London-listed airlines have again made the list of notable UK share prices, suffering in the wake of Lufthansa’s (FRA:LHA) profit warning earlier in the week. Broader market sentiment meanwhile remains subdued, with investors staying on the sidelines in anticipation of the Federal Reserve policy decision which is due out later today, after the UK market closes.
London-listed airlines under pressure
British Airways and Iberia parent International Consolidated Airlines Group (LON:IAG) has tumbled to the bottom of the blue-chip leaderboard this Wednesday, pressured by this week’s profit warning at German peer Lufthansa.
“We are increasingly cautious towards European airlines […] expect many will follow Lufthansa’s profit warning,” HSBC analysts wrote, as quoted by Reuters, further forecasting weakness in long haul and corporate travel demand in Europe. IAG’s shares have given up nearly four percent in early afternoon trade, as compared with about a 0.3-percent fall in the benchmark FTSE 100 index. Low-cost carriers easyJet (LON:EZJ), Ryanair (LON:RYA) and Wizz Air (LON:WIZZ) are all down by between one percent and three percent each.
Elsewhere in the travel sector Saga (LON:SAGA) is again under the cosh after announcing in an annual general meeting statement that while trading for the period from February 1 to June 18 had been broadly in line with expectations, the company’s Tour Operations business was “being impacted by current political uncertainties”. The news marks another blow for the cruises-to-insurance group for the over-50s which booked a £310-million charge this year, and trimmed its payout to shareholders. Saga’s share price has given up more than 13 percent this Wednesday, weighing on the mid-cap FTSE 250 index which is little changed with a 0.04-percent fall.
Whitbread (LON:WTB) has reversed morning losses, with investors digesting its first-quarter update. The company announced that its UK total accommodation sales had declined 1.5 percent in the first quarter of its financial year, due to weak trading conditions.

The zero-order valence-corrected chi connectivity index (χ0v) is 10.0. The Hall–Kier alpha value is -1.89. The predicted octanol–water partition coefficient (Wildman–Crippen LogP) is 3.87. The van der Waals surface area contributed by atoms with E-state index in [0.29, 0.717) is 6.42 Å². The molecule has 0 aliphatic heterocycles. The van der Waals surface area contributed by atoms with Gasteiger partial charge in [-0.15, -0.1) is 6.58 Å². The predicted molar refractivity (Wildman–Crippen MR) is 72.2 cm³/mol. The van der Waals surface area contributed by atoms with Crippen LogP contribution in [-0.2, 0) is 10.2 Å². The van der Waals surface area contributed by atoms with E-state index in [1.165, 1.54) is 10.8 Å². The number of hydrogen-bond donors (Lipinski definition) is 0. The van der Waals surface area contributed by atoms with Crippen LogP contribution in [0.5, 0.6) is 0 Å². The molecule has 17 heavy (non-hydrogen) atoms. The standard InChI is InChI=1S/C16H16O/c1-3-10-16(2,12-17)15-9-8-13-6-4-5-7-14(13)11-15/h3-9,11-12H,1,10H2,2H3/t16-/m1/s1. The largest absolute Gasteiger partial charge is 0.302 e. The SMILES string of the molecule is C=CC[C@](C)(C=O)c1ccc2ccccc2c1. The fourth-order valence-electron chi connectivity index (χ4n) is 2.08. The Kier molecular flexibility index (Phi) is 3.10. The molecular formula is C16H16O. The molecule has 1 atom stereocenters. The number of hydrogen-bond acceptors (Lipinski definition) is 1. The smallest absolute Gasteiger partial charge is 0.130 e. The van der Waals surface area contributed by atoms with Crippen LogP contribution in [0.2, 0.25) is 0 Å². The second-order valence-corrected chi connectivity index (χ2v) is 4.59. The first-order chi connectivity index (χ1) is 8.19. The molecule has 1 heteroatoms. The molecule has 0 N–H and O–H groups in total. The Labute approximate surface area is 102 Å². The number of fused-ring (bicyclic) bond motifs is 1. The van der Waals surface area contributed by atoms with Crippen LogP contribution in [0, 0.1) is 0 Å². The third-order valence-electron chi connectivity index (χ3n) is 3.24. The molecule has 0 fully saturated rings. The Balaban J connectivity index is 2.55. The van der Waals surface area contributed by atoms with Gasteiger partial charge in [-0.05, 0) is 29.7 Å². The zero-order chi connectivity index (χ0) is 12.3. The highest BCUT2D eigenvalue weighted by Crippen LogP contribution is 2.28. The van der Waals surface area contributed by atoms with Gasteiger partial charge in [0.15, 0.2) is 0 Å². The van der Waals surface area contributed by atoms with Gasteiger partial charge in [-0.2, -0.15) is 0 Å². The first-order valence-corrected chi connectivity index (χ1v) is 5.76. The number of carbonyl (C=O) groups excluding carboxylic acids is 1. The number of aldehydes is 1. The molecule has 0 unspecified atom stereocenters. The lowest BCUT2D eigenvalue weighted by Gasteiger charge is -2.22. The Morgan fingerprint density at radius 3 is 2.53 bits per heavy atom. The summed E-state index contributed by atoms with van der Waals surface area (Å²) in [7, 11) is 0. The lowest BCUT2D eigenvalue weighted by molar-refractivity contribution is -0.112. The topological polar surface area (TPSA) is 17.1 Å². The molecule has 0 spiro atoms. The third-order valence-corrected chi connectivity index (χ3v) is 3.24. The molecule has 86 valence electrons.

“Whilst we are cautious about short-term market conditions, we are confident in our plans given the significant growth opportunities in the UK and internationally,” the company’s chief executive Alison Brittain commented in a statement. Whitbread’s shares are up nearly 0.8 percent intraday.
Berkeley Group (LON:BKG) is trading in the red after reporting a 5.9-percent fall in operating profit for the financial year ended April 30. The blue-chip housebuilder’s shares are down by about one percent in early afternoon trade.
Just Eat (LON:JE) has been another notable FTSE 100 faller as UBS trimmed its price target on the online food delivery service from ‘buy’ to ‘neutral’. Proactive Investors quoted the broker as commenting hat, after leveraging five data sets from the UBS Evidence Lab, many of the supportive signals they had expected did not come through.
“Three surprises drive our more cautious view: negative trends for JE UK brand perception, a re-acceleration of UK share loss, and worrying search trends in many markets,” the broker pointed out, adding that its main concern was that the company was “not investing enough at a time when capital is flowing into the industry and customer acquisition costs are rising”. Just Eat’s shares are changing hands about two percent lower.
Mulberry (LON:MUL) is rallying despite revealing that it had made a loss before tax of £5 million for the 53 weeks ended March 30, having delivered a profit of £6.9 million in the prior-year period. The company, however, maintained its payout to shareholders and said that it anticipates that its International and Digital sales will continue to grow. Mulberry’s shares are up by nearly three percent.
UK share prices to watch tomorrow
In London-listed companies reports, investors will eye Dixons Carphone’s (LON:DC) annual results. IG reports that the company is expected to report pre-tax profit of £299 million, down from £382 million a year earlier, while revenue is expected to have climbed slightly higher, to to £10.55 billion from £10.53 billion in the 2018 financial year.
“Dixons Carphone currently trades at 6.2 times earnings, which is well below the five-year average of 10.2. However, the valuation has barely moved over the past two years, with a brief rebound in 2018 seeing it hit 10 times earnings,” IG’s chief market analyst Chris Beauchamp commented in a note last week, adding that a yield of 8.1 percent would “be tempting for investors, but such a high level should be viewed with caution, since management might be tempted to cut the payout in order to save cash”.
Blue-chip UK share prices set to come under pressure tomorrow include those of Compass Group (LON:CPG), Land Securities (LON:LAND) and United Utilities (LON:UU), with the companies going ex-dividend.